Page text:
2. Enable ‘Big Data’: The coming wave of consumer technologies will offer significant opportunities for organizations to glean ever more targeted, real-time information about consumers and their consumption habits. Food and beverage companies will need to invest in the resources that can turn information into insights. Already, we see leading food and beverage companies hiring teams of data scientists to conduct constant, in-depth analysis on volumes upon volumes of data. Hiring data scientists who can provide insight to company business leaders will be a key point of differentiation in the food and drink industry.
3. Adopt a flexible operating model: As food and beverage companies strive for greater sophistication in data analytics, a more flexible, adaptable and connected IT organization will be crucial to success. Companies may never uncover the insights they need to help boost business performance with disconnected business units looking at disjointed data. Changing the way they approach data analytics may necessitate that organizations change the IT operating model. For example, they may need to alter the design and structure of IT group to facilitate the sharing of insights across the organization or evolve processes and infrastructure to support new service delivery capabilities. CIOs can manage change and promote transformation success through a systematic approach to organizational change management.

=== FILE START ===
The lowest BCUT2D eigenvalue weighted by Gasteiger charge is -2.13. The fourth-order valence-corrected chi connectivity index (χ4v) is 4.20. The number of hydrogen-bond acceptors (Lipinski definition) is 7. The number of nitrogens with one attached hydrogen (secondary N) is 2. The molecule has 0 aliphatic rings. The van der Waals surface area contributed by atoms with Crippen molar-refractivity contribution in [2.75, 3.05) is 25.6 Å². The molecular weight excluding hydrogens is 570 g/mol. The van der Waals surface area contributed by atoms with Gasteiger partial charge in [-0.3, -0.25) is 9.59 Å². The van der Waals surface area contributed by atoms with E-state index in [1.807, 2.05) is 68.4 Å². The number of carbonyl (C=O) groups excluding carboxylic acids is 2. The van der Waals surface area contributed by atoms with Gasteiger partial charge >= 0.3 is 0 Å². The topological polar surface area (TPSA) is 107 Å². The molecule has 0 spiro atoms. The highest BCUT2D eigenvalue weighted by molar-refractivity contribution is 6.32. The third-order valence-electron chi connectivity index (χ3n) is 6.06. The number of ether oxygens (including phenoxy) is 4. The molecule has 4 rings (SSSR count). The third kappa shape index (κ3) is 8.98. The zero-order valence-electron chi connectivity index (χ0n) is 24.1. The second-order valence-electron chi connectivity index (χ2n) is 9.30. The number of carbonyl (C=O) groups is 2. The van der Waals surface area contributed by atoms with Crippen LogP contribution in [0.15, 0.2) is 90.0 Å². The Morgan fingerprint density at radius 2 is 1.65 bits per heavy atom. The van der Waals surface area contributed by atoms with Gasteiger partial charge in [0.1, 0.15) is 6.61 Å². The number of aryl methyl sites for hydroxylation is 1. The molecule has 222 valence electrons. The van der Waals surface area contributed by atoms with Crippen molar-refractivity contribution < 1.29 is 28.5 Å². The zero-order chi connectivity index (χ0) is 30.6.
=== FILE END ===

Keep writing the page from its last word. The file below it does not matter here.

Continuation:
4. Shrink barriers to the business: Equally important is establishing communication processes to share analysis back with every part of the business that can benefit from it– and vice versa. Capitalizing on external technology changes that affect the food and beverage sector will require close collaboration across the organization, which means knocking down walls between IT and the business. IT should serve as a partner that listens closely to the data needs of the business and shares critical insights that enable the customer-facing organization to find niche areas of growth and strengthen the relationship with the consumer.
5. Become cloud capable: As technology innovations put more power into the hands of consumers and create new demands on the business, IT will need to react more quickly and nimbly than ever before. Cloud computing should be a powerful driver in this evolution, giving IT more speed, flexibility, agility and scale in delivering services across the business. Food and beverage IT organizations should either implement a cloud model internally, or closely manage networks of outside cloud service providers.
Ensuring the business leverages newly emerging technologies to its best advantage will require substantial effort and steadfast commitment on the part of food and beverage CIOs, and tackling uncharted territory is likely to come with a few surprises. But, when technological disruption transitions from challenge to opportunity, the payoff will be worth it– today and long into the future.